• decisions based on a rigorous understanding of the data issues, privacy issues and statistical merits of the proposal;
  • consistent approach across Government to data shares for statistical uses, providing clarity to data owners.

23    The disadvantages are:

  • data owners lose a key element of their responsibilities – decisions about how the data is used;
  • there is no separation between the scrutiny of the proposal and giving legal approval;
  • the ethics committee consideration could add additional time and burden to the process, making it only slightly quicker than affirmative resolution;
  • it would add costs through the creation of a new stand-alone body which may meet infrequently.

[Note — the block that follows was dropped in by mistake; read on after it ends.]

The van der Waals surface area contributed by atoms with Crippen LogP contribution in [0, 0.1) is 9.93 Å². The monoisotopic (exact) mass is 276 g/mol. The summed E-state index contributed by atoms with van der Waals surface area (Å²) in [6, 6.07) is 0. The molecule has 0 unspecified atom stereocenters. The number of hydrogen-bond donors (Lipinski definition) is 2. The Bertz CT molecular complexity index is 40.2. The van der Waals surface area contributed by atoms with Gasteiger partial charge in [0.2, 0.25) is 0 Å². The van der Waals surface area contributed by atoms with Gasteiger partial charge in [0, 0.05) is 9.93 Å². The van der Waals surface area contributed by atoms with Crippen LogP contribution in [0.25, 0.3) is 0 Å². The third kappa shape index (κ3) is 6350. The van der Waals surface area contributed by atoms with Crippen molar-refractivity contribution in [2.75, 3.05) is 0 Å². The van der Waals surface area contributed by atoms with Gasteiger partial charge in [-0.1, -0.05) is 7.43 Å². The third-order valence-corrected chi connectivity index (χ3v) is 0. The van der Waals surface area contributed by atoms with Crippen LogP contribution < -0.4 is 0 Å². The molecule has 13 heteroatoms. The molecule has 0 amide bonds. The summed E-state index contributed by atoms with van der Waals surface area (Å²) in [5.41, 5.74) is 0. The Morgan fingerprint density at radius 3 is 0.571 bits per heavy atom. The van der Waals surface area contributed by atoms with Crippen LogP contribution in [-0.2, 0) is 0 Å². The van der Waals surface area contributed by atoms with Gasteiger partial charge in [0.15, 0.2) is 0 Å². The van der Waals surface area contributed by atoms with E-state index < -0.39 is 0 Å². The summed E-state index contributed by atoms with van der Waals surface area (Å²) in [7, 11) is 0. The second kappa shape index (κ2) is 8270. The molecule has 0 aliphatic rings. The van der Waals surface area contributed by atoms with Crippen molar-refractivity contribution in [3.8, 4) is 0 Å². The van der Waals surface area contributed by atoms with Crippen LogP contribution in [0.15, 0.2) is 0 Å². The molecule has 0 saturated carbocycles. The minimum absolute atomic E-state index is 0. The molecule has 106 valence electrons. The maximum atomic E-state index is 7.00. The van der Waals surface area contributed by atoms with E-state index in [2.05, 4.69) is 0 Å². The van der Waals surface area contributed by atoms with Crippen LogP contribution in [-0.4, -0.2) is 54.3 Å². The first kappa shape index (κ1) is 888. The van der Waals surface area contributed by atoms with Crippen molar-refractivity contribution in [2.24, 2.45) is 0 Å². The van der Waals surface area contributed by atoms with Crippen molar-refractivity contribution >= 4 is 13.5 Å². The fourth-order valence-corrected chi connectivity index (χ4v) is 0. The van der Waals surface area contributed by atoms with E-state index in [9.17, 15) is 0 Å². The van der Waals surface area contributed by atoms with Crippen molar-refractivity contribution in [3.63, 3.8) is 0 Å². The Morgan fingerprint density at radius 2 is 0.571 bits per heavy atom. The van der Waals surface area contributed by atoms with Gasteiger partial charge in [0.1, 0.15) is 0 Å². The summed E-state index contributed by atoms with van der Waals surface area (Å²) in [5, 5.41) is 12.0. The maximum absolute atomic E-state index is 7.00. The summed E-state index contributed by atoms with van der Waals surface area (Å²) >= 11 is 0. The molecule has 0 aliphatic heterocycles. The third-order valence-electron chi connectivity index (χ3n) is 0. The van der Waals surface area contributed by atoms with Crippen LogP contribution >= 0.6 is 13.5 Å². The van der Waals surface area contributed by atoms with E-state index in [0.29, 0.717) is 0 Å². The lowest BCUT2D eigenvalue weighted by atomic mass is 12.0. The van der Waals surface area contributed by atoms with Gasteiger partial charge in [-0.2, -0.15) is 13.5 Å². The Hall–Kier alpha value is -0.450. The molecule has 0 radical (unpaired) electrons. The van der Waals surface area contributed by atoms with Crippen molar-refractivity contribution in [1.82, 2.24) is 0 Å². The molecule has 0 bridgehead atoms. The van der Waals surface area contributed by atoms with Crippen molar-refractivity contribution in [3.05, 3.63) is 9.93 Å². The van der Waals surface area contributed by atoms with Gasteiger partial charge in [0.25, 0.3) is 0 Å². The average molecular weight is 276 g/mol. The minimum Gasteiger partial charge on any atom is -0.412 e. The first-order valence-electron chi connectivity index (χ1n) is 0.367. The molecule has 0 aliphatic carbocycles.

Option 5: Advice from a Single, Independent Ethics Committee, Leading To a Ministerial Decision

24    In this model, an independent ethics committee could consider all proposed data shares made using the proposed generic gateway with ONS. It could comprise experts, appointed and operating in the same way as in Option 4 with advice and decisions made public. As in option 4, the internal scrutiny that we describe in paragraph 4 would continue, and would be reviewed by this independent Ethics Committee to ensure that the proposal met the criteria set out in paragraph 9.

25    The Ethics Committee would then advise the relevant Minister about any issues raised, or confirm that no issues are raised by the proposal. Subject to this, and the conclusions of a Ministerial write-round, to ensure there were no objections from Cabinet Colleagues, the Minister would then make the decision to share the data.

26    The advantages of this approach are